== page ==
Friday, September 30, 2011

Tuesday, September 27, 2011

Southern sheriff on the hunt

A large painting (30.6 inches by 40.6 inches) showing a flag-waving sheriff with bloodhounds, apparently hunting for someone. My guess is it dates to the 1950s. If he's defending freedom, who is the quarry?

Saturday, September 24, 2011

African-American male, female andirons, c. early 1800s

These male and female andirons with curved, sword-like arms are possibly from west Tennessee. "The two near diminutive figures, male and female, with their strict form and rigid stance communicate aggressiveness and a coded resistance," according to an appraisal by Jimmy Allen, a dealer who concentrates on African-American material. The female andiron is slightly smaller than the mate and has a smaller head, and it has a notch between the legs. They are sized for a small hearth and room. Allen says, "the black smithy folded the iron over and over, back on itself, for increased strength to endure  the rigors of daily use." The current owner purchased the andirons from Robert Reeves, an Atlanta dealer who is an expert on African-American art and antiques.

Wednesday, September 21, 2011

Young man wearing a red bow tie

Some paintings have a disarming innocence. This is one of them. From South Dakota, circa 1920.

Sunday, September 18, 2011

The Rev. William Gayle's Crucifixion

The Rev. William Gayle, an African-American minister from Ark, Va., made these powerful, well publicized carvings probably early in the 20th century. They look like hand-forged iron sculptures but in fact are wood painted black. Gayle portrays Jesus as an older black man. The face of the man to the left of Jesus is mask like; he is the penitent thief whose bent right leg is free of restraint. All three are stoic. The carvings have been published in American Vernacular (Frank Maresca, Roger Ricco, 2002) p. 172; Folk Art magazine, winter 1992-93, p. 65; Religious Folk Art in America (C. Kurt Dewhurst, Betty MacDowell, Marsha MacDowell, 1983) p. 126; and A Virginia Sampler, 18th, 19th & 20th Century Folk Art (Ferrum College, the Roanoke Fine Arts Center, 1976). They have been in a private collection in Atlanta for the past six years.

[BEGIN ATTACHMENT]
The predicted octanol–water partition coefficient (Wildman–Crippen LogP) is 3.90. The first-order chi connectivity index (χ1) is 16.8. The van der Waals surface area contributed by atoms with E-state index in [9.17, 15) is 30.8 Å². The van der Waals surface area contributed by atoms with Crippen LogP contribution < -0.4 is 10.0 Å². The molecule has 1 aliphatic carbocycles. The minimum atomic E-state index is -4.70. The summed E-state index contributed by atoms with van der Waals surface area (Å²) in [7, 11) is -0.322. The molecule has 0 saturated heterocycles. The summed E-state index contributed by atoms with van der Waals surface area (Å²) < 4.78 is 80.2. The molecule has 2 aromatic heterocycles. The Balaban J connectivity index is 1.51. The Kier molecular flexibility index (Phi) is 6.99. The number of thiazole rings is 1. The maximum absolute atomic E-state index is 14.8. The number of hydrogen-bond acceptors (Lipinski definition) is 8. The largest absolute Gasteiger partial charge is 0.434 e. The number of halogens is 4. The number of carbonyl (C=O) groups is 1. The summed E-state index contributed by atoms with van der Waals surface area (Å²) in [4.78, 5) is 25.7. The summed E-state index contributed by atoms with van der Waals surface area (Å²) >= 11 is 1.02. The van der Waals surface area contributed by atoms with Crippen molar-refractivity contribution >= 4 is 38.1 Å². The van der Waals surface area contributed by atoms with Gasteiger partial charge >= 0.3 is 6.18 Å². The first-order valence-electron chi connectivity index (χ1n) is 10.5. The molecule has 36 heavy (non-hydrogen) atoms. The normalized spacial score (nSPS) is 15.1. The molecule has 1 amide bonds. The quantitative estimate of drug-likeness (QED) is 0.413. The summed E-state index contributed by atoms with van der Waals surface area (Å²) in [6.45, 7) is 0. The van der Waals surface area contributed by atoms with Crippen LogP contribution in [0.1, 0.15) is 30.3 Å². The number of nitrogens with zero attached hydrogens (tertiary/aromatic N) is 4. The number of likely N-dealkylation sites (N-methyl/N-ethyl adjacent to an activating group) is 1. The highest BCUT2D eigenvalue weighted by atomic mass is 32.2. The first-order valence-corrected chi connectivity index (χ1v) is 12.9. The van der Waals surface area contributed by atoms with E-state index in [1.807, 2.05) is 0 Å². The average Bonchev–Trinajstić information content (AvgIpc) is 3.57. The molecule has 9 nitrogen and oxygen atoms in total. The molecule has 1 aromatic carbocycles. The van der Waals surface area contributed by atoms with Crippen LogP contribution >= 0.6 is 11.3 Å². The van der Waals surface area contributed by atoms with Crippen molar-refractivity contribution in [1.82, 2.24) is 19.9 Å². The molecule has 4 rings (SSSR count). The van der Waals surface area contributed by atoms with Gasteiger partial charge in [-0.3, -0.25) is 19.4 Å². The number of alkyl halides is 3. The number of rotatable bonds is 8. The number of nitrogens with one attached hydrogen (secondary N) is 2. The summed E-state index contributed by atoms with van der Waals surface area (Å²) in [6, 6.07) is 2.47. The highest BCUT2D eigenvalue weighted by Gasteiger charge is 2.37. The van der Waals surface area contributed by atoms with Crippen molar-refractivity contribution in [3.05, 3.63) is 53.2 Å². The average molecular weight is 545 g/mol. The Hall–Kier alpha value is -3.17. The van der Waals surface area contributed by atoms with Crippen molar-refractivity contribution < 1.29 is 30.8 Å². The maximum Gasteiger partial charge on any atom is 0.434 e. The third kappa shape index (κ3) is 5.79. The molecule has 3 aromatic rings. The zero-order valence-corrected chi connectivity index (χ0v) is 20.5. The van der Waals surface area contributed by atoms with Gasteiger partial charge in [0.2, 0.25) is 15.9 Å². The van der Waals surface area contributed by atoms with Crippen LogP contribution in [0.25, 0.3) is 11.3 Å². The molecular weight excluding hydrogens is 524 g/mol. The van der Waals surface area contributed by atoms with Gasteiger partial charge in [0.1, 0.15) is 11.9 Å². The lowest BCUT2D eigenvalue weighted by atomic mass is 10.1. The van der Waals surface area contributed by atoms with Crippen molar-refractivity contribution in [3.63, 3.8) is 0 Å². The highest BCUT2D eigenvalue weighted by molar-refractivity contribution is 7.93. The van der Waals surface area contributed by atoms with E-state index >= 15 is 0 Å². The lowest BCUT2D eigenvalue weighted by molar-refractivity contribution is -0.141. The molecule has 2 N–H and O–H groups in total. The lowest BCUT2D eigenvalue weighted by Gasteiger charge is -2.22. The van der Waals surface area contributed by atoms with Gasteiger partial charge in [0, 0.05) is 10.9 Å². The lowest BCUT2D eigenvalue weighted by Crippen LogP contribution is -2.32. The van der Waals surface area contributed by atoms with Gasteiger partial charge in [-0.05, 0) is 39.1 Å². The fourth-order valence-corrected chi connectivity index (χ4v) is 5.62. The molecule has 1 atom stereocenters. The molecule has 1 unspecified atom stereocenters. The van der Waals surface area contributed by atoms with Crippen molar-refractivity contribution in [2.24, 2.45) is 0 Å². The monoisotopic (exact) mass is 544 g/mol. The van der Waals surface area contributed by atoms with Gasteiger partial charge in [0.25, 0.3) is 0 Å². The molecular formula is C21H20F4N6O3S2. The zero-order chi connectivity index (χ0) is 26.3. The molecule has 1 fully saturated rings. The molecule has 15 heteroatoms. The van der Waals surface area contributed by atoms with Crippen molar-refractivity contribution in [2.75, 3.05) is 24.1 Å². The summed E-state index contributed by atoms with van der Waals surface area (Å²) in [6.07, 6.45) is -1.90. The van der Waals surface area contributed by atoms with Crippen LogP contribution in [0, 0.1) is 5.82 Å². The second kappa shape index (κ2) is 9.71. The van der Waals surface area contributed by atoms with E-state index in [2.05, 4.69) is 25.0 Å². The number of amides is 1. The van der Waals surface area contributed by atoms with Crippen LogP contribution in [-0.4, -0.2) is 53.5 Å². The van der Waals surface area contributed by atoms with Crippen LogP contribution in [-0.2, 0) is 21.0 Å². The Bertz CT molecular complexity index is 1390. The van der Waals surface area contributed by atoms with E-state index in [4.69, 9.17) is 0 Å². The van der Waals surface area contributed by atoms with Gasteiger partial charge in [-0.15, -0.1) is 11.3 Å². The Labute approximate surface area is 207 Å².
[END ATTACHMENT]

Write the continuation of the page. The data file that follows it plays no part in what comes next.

Friday, September 16, 2011

Welding deity

How did the mythical cyclops come to be? One theory is that the blacksmith who wore an eye patch so flying sparks could not blind both eyes was the inspiration for the cyclops. So maybe a plastic cyclops welding mask is not so far out after all. Maybe it's part of a long tradition. Or maybe not.

Monday, September 12, 2011

Mud pig

The Alabama artist Jimmy Lee Sudduth (d. 2007) "painted" this porker probably in the 1980s. Sudduth used a sugar water/mud mix. If you're unfamiliar with Sudduth, he became quite well known because of the sometimes great images he made with mud, and because of his outsize personality. Fans flocked to his small home in Fayette, eager to exchange green for mud. Sudduth died at the ripe old age of 97.

Saturday, September 10, 2011

Monday, September 5, 2011

She's the real deal, but the dog's a phony

It was funny then and it's funny now. Stuffed animal humor, it never goes out of style.

Saturday, September 3, 2011

I'll marry you dexterity game

Oops, the ring fell on the second finger. Oh well, guess I'm not going to marry you. Made in Japan. On the flip side, try to put the beads in the monkey's eyes.

Thursday, September 1, 2011

Small thickly painted basket

I'm not a basket collector but I was really drawn to the old paint surface on this one. The basket has hardened under the heavy paint. I also like the small size: 6.6 inches high and 6 inches across.